The supply advantages of increased U.S. production are obvious. It would tighten what’s become a far-flung chain, weaning automakers off dependence on foreign suppliers and offering a leaner, faster route to reduce the cost of stockpiling inventories across the globe.
It’s also beginning to make more economic sense. The global chain as a whole is only getting more expensive. Even in North America, that has become more so with the U.S. Mexico-Canada Agreement, which requires wage increases for Mexican workers and higher domestic content requirements to avoid tariffs.
Another issue is the state of U.S.-China trade relations in the age of COVID-19, making it highly doubtful that production for export to the U.S. will expand in China over the next few years.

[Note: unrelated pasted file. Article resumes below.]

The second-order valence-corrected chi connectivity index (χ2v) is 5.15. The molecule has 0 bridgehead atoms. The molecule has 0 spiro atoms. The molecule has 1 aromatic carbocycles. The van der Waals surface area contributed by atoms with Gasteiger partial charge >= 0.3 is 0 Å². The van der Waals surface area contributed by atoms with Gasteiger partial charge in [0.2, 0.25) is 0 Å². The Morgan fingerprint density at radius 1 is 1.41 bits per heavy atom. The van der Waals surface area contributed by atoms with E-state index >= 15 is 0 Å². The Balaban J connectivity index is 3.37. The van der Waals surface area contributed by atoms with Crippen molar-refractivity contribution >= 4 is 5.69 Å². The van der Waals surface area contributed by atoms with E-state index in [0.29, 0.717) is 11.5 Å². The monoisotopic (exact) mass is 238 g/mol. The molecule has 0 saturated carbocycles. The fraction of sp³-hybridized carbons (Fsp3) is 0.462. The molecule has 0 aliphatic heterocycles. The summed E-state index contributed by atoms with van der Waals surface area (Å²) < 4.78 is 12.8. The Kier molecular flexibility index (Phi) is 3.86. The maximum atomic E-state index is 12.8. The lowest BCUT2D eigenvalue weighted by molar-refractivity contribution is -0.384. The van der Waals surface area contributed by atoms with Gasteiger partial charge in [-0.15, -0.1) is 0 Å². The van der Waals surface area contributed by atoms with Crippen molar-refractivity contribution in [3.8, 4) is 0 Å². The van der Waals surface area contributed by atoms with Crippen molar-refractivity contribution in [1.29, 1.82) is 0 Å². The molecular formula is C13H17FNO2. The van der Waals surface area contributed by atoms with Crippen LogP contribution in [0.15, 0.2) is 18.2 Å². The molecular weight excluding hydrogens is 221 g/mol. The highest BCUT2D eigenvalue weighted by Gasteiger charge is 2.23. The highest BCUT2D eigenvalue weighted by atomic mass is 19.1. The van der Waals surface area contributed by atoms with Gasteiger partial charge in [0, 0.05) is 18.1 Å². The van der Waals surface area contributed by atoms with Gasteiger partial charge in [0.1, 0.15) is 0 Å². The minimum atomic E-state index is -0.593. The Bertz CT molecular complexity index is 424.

While some suppliers are examining alternatives in other Asian locations such as Thailand and Vietnam, that carries its own risks and potential disruptions.
Still, U.S. manufacturers face obstacles of their own, including the investment in new plants, new tooling and the automation and robotics required to replace cheaper, unskilled labor elsewhere. These are no small tasks for an auto industry beset by uncertainty.
Perhaps most critical is the factory labor shortage.
Despite years of calls to rebuild U.S. manufacturing, factory work still carries a stigma — especially among young American workers — leaving the country short of skilled and unskilled employees in its plants.
Yet opportunity still knocks for smart, aggressive suppliers.
For example, automation will make for better products with less labor. And investment — be it through new plants or purchasing weaker competitors — may allow the strong to grab market share at a crucial time.
While the coronavirus may have left the industry in disarray, it’s creating a prime chance to expand one’s business blueprint.